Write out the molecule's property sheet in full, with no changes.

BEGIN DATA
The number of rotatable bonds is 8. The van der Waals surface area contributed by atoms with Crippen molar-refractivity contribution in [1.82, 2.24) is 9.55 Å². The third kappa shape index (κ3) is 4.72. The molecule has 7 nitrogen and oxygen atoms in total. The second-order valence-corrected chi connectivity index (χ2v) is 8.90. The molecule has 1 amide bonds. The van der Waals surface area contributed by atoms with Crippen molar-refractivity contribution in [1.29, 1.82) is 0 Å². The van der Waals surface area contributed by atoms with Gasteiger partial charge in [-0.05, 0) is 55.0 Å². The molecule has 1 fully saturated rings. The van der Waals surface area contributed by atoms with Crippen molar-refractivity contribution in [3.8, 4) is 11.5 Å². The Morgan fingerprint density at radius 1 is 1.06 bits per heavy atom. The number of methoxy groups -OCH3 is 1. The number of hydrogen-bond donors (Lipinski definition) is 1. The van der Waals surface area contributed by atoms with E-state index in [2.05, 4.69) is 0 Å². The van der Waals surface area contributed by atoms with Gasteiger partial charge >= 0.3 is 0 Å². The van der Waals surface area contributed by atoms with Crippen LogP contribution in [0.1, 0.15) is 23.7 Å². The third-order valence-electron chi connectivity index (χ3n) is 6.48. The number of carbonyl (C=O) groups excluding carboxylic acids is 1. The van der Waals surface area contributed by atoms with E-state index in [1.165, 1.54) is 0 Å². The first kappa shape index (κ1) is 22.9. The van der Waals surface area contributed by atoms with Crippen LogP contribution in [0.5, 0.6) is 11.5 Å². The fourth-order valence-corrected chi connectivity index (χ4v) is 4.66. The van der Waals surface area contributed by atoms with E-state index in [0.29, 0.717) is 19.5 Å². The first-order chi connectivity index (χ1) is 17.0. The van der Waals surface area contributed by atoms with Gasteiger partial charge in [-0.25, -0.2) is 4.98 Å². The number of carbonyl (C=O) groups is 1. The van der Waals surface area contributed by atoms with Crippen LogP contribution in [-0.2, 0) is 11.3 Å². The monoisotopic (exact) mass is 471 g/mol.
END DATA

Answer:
The number of rotatable bonds is 8. The van der Waals surface area contributed by atoms with Crippen molar-refractivity contribution in [1.82, 2.24) is 9.55 Å². The third kappa shape index (κ3) is 4.72. The molecule has 7 nitrogen and oxygen atoms in total. The second-order valence-corrected chi connectivity index (χ2v) is 8.90. The molecule has 1 amide bonds. The van der Waals surface area contributed by atoms with Crippen molar-refractivity contribution in [1.29, 1.82) is 0 Å². The van der Waals surface area contributed by atoms with Gasteiger partial charge in [-0.05, 0) is 55.0 Å². The molecule has 1 fully saturated rings. The van der Waals surface area contributed by atoms with Crippen molar-refractivity contribution in [3.8, 4) is 11.5 Å². The Morgan fingerprint density at radius 1 is 1.06 bits per heavy atom. The number of methoxy groups -OCH3 is 1. The number of hydrogen-bond donors (Lipinski definition) is 1. The van der Waals surface area contributed by atoms with E-state index in [2.05, 4.69) is 0 Å². The van der Waals surface area contributed by atoms with Gasteiger partial charge >= 0.3 is 0 Å². The van der Waals surface area contributed by atoms with Crippen LogP contribution in [0.1, 0.15) is 23.7 Å². The third-order valence-electron chi connectivity index (χ3n) is 6.48. The number of carbonyl (C=O) groups excluding carboxylic acids is 1. The van der Waals surface area contributed by atoms with E-state index in [1.165, 1.54) is 0 Å². The first kappa shape index (κ1) is 22.9. The van der Waals surface area contributed by atoms with Crippen LogP contribution in [0.5, 0.6) is 11.5 Å². The fourth-order valence-corrected chi connectivity index (χ4v) is 4.66. The van der Waals surface area contributed by atoms with E-state index in [0.29, 0.717) is 19.5 Å². The first-order chi connectivity index (χ1) is 17.0. The van der Waals surface area contributed by atoms with Gasteiger partial charge in [-0.25, -0.2) is 4.98 Å². The number of carbonyl (C=O) groups is 1. The van der Waals surface area contributed by atoms with Crippen LogP contribution in [-0.2, 0) is 11.3 Å². The monoisotopic (exact) mass is 471 g/mol.